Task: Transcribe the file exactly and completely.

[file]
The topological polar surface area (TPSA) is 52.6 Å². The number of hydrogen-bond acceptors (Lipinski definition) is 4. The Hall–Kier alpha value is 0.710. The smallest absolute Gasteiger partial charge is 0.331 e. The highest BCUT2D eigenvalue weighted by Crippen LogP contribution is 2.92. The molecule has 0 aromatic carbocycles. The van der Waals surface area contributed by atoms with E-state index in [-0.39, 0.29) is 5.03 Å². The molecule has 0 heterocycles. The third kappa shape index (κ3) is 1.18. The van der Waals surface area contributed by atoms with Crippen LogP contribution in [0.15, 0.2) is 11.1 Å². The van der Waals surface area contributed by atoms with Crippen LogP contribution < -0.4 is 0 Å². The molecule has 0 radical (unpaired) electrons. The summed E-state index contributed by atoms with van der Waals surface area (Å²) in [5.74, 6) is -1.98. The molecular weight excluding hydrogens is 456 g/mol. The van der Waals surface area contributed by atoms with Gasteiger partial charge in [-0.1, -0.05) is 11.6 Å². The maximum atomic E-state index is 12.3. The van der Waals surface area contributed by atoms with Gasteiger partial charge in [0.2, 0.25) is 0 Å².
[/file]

The topological polar surface area (TPSA) is 52.6 Å². The number of hydrogen-bond acceptors (Lipinski definition) is 4. The Hall–Kier alpha value is 0.710. The smallest absolute Gasteiger partial charge is 0.331 e. The highest BCUT2D eigenvalue weighted by Crippen LogP contribution is 2.92. The molecule has 0 aromatic carbocycles. The van der Waals surface area contributed by atoms with E-state index in [-0.39, 0.29) is 5.03 Å². The molecule has 0 heterocycles. The third kappa shape index (κ3) is 1.18. The van der Waals surface area contributed by atoms with Crippen LogP contribution in [0.15, 0.2) is 11.1 Å². The van der Waals surface area contributed by atoms with Crippen LogP contribution < -0.4 is 0 Å². The molecule has 0 radical (unpaired) electrons. The summed E-state index contributed by atoms with van der Waals surface area (Å²) in [5.74, 6) is -1.98. The molecular weight excluding hydrogens is 456 g/mol. The van der Waals surface area contributed by atoms with Gasteiger partial charge in [-0.1, -0.05) is 11.6 Å². The maximum atomic E-state index is 12.3. The van der Waals surface area contributed by atoms with Gasteiger partial charge in [0.2, 0.25) is 0 Å².